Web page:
Six more years went by, and after Van Upp again refused to appear in court, she was penalized $101,481.04. A letter arrived from Van Upp. She again moved to set the judgment aside because she was never served. Unbelievably, the case was dismissed.

In June of 1998, Carlos Castro of Ace Construction says he and a partner purchased 58 Caselli. They paid $430,000 to Van Upp's attorneys, who had assumed ownership. The new owners inspected their purchase. The roof was caved in. The interior was so gutted that bums and squatters were forced to sleep in the back yard. According to Castro, the building once operated as a male cabaret, back in the late '60s.

"In the basement were torture chambers," he says. "We found some chains down there. It's incredible. These big banner posters of what they were. It was so weird."

Castro and his partner plan to tear down the building and build three condos on the property. Their building plans are already on file with the city.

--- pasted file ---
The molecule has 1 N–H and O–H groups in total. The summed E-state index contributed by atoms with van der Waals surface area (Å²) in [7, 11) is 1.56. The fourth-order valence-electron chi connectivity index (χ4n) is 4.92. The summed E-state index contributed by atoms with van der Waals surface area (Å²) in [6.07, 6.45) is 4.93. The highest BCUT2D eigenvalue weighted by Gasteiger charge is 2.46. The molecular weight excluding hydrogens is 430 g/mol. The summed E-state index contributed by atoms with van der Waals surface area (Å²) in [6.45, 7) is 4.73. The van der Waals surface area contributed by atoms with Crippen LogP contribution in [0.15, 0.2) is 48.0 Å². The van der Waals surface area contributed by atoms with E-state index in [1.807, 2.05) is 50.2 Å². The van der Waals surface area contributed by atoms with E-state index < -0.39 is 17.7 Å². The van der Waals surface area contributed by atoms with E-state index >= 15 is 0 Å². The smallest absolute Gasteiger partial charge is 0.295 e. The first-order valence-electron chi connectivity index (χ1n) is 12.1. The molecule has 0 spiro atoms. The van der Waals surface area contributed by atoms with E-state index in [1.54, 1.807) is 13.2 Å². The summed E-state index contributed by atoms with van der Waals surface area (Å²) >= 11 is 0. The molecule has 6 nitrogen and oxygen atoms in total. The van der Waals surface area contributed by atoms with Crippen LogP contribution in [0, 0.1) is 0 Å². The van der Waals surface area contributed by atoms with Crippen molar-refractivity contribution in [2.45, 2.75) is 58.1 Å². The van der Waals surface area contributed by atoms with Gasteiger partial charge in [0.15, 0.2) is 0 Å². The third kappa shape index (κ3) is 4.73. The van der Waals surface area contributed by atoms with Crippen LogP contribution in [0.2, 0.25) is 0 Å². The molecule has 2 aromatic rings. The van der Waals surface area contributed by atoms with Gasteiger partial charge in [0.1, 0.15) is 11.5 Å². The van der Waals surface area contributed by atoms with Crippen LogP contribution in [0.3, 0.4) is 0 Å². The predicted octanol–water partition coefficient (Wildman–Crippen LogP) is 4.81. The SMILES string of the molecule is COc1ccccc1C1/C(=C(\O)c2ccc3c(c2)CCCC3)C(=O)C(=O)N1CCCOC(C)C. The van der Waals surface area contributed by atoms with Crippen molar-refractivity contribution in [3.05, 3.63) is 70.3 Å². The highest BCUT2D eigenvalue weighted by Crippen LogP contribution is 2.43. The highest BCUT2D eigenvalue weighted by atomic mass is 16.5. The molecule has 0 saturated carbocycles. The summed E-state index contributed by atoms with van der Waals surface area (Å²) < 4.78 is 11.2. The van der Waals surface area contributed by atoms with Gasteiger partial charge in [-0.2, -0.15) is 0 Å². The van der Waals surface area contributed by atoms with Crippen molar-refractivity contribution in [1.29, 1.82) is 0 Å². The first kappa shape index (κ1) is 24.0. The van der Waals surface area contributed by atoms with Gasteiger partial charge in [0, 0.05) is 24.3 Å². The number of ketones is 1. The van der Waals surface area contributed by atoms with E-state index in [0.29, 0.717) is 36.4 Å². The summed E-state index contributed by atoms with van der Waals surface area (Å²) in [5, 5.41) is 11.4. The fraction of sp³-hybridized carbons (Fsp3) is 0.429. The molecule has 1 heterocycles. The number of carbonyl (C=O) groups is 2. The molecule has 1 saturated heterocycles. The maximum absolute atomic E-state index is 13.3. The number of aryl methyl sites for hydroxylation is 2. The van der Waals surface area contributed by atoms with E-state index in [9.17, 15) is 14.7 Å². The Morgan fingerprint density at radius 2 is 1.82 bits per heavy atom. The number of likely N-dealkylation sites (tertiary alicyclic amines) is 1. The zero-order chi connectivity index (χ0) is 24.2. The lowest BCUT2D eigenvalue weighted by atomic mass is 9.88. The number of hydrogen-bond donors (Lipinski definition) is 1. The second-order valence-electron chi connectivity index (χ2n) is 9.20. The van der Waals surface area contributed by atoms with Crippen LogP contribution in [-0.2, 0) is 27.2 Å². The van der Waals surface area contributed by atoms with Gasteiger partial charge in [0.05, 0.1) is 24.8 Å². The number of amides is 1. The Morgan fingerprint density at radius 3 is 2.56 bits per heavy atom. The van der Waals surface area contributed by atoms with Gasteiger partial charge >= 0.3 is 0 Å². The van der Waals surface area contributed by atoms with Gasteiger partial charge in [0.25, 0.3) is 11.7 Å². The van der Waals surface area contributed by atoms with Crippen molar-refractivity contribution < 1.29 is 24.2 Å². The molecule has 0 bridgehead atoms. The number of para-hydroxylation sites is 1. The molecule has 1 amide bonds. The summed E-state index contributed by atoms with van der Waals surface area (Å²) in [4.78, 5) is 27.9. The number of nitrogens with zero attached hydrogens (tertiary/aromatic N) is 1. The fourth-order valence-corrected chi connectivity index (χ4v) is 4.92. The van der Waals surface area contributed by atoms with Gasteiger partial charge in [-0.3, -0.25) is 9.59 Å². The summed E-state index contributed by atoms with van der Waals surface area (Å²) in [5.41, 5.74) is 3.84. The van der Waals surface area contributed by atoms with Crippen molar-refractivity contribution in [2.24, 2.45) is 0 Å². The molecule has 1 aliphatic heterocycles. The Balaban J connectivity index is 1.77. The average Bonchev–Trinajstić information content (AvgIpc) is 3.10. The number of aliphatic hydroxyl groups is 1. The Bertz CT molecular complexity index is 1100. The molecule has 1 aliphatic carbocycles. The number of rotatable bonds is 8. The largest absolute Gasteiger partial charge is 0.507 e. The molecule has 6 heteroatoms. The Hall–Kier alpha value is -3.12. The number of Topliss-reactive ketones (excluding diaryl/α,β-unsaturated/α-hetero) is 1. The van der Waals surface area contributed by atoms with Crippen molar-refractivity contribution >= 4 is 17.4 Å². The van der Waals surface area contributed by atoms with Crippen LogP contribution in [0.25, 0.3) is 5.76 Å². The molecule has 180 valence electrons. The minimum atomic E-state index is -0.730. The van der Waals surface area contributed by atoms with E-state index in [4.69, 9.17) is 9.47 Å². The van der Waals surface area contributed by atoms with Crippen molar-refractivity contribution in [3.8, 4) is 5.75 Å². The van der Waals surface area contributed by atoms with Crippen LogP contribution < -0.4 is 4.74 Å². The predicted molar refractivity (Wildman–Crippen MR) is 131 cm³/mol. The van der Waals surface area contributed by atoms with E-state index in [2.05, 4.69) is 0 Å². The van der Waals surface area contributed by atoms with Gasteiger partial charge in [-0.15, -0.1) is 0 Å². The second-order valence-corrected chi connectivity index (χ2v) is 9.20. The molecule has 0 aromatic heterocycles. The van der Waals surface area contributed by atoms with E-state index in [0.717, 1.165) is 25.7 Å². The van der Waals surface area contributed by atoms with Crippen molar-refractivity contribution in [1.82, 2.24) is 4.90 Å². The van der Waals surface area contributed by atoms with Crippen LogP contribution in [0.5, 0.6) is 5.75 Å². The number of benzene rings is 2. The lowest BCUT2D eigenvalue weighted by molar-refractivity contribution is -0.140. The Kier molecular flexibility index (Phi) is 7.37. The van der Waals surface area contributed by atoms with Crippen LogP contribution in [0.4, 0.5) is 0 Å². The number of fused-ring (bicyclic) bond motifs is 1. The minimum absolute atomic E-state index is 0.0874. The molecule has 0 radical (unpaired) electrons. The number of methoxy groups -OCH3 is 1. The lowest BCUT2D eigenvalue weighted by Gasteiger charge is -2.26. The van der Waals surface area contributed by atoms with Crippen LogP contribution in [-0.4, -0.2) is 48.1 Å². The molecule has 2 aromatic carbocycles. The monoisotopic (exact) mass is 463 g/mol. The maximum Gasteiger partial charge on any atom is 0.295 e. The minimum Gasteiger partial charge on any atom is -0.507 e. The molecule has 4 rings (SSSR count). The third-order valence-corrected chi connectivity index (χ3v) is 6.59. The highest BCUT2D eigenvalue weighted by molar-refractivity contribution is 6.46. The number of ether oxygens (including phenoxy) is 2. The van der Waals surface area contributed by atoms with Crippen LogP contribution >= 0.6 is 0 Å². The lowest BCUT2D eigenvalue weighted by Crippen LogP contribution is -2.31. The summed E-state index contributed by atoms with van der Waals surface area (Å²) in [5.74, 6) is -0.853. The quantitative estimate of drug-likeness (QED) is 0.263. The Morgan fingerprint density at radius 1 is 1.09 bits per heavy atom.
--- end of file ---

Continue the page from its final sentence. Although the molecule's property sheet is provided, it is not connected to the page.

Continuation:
"It's 15 years of total neglect," he says. "She just let it go."

Wayne Jebian walks into his bedroom and points at what looks like a black metal box with a stovepipe running out of it. The rental listings for his apartment advertised a fireplace. This is it. When Jebian asked PG&E to inspect the "fireplace" he was told it was a gas heater, and it was a complete fire hazard.

"It's basically a TV stand," says Jebian.
Jebian and his fiancee, Deborah Davidson, have lived for a year at 272 Downey. New to the city, the young couple spent months looking for an apartment, a task made doubly hard because they had two dogs. Amazingly, they found a vacancy in the Upper Haight. Everyplace else had a waiting list, but, for some reason, people weren't elbowing each other to rent 272 Downey.

As soon as they moved in, the upstairs neighbors warned them about their landlord. Her name was Dee Rich.

Although the apartment hadn't been cleaned since the previous tenants left, Jebian and Davidson were charged a $300 cleaning deposit. The unit had no heat, the windows leaked, and the electricity went out frequently. If they used an electric baseboard heater, the bills ran up $300 extra per month. The walls and ceiling were peeling plaster and stained with water leaks. The bathroom faucets rattled, and the toilet wouldn't flush unless you held down the handle and counted out 11 seconds.